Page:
Sunday, November 24, 2013

Schumacher Building (25 S. Montana)

By Richard I. Gibson

Built: 1919

Anaconda Standard, Nov 2, 1919
In 1919 H.J. Schumacher had this 36x32-foot business block constructed as a showroom and garage for the Buick Motor Company. It replaced two 2-story duplexes on Montana Street and a single-story home on Galena. Arnold & Van House architects designed the building and the construction contractors were Kroffganz & Frank. The roof was erected by Carlson & Manuell, contractors noted for their heavy girder work at the Park Street YMCA and elsewhere. The building featured a second-story dance hall which was promoted as the largest in the state, accommodating 400 people on the dance floor, and including a gallery of tiered seats, cloak rooms, and restrooms for the patrons. The hardwood flooring in the dance hall displays the fact that the building is not quite square, like many uptown Butte buildings where streets don’t quite follow property lines that are sometimes along old mining claim boundaries. The dance floor is supported by huge metal turnbuckles that are exposed in the ceiling of the ground floor.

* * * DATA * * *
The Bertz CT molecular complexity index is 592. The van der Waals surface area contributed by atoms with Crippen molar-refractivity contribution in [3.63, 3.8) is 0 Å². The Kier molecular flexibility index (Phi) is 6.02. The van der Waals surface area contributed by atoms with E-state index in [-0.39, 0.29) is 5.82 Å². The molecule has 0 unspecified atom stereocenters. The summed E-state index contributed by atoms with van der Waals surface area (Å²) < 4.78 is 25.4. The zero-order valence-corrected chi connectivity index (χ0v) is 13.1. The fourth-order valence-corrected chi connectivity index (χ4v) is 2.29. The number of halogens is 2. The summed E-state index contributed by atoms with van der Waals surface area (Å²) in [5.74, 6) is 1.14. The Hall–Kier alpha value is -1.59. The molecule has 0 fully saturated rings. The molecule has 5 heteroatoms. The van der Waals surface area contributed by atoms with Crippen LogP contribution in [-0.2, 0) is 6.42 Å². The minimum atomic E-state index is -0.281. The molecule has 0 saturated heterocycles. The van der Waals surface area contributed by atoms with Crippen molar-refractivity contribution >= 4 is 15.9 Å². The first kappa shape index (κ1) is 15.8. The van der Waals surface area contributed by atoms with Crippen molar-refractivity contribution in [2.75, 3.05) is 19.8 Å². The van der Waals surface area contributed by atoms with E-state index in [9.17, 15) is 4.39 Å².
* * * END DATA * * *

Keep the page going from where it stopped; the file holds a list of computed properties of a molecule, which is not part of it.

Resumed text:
Over time the building saw various uses. In 1928, Schumacher had a meat store across the street (listed as 20 S. Montana, but there is no such address; his meat market was at 222 East Park in 1910, when he lived with his wife Jennie at 736 S. Wyoming) and lived in the upstairs apartment here (21 S. Montana) and managed the Rosemont Pavilion, as the dance hall was called. The building was still an auto sales and service center in the 1950s, with a wholesale tire dealership on the second floor. More recently the block was home to the Pioneer Club (which owned the building from the 1940s until 2010), City Vac and Sew, and Schulte’s Glass. In 2011 John and Courtney McKee renovated the building and in early 2012 opened Headframe Spirits, a boutique distillery, whose products bear names of Butte mines. Destroying Angel whiskey reflects the fact that the building stands on the western limit of the interesting Destroying Angel claim. The dance hall upstairs continues to be used for events.

Resources: Architectural inventory; Sanborn maps; city directories; Anaconda Standard, Nov 2, 1919. Modern photo by Richard I. Gibson. Text modified from write-up by Gibson in Butte CPR 2011 Dust-to-Dazzle tour guide.

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